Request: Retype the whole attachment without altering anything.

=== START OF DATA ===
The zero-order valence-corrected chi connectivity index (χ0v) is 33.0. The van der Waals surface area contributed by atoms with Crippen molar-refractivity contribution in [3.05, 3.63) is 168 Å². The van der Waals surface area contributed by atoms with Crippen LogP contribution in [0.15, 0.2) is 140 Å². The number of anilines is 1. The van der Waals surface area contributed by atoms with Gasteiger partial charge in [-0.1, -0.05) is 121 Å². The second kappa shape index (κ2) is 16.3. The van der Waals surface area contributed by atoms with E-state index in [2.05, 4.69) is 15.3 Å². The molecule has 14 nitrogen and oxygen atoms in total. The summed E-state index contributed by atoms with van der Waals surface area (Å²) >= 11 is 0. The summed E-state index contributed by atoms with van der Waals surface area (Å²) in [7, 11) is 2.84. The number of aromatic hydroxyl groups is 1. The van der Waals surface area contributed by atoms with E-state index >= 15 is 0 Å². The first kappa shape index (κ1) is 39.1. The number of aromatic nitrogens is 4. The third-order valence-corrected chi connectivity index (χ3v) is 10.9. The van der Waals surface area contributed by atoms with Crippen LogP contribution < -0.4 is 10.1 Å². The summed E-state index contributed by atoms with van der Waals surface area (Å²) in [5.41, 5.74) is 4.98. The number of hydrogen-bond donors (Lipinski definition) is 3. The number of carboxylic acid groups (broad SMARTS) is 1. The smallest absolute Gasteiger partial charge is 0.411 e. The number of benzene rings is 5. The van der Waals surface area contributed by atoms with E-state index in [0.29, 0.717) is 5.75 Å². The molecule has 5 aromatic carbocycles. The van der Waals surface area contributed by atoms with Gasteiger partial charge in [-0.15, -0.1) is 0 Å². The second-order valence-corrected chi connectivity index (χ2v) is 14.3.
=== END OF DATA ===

The zero-order valence-corrected chi connectivity index (χ0v) is 33.0. The van der Waals surface area contributed by atoms with Crippen molar-refractivity contribution in [3.05, 3.63) is 168 Å². The van der Waals surface area contributed by atoms with Crippen LogP contribution in [0.15, 0.2) is 140 Å². The number of anilines is 1. The van der Waals surface area contributed by atoms with Gasteiger partial charge in [-0.1, -0.05) is 121 Å². The second kappa shape index (κ2) is 16.3. The van der Waals surface area contributed by atoms with E-state index in [2.05, 4.69) is 15.3 Å². The molecule has 14 nitrogen and oxygen atoms in total. The summed E-state index contributed by atoms with van der Waals surface area (Å²) >= 11 is 0. The summed E-state index contributed by atoms with van der Waals surface area (Å²) in [7, 11) is 2.84. The number of aromatic hydroxyl groups is 1. The van der Waals surface area contributed by atoms with E-state index >= 15 is 0 Å². The first kappa shape index (κ1) is 39.1. The number of aromatic nitrogens is 4. The third-order valence-corrected chi connectivity index (χ3v) is 10.9. The van der Waals surface area contributed by atoms with Crippen LogP contribution < -0.4 is 10.1 Å². The summed E-state index contributed by atoms with van der Waals surface area (Å²) in [5.41, 5.74) is 4.98. The number of hydrogen-bond donors (Lipinski definition) is 3. The number of carboxylic acid groups (broad SMARTS) is 1. The smallest absolute Gasteiger partial charge is 0.411 e. The number of benzene rings is 5. The van der Waals surface area contributed by atoms with E-state index in [0.29, 0.717) is 5.75 Å². The molecule has 5 aromatic carbocycles. The van der Waals surface area contributed by atoms with Gasteiger partial charge in [-0.15, -0.1) is 0 Å². The second-order valence-corrected chi connectivity index (χ2v) is 14.3.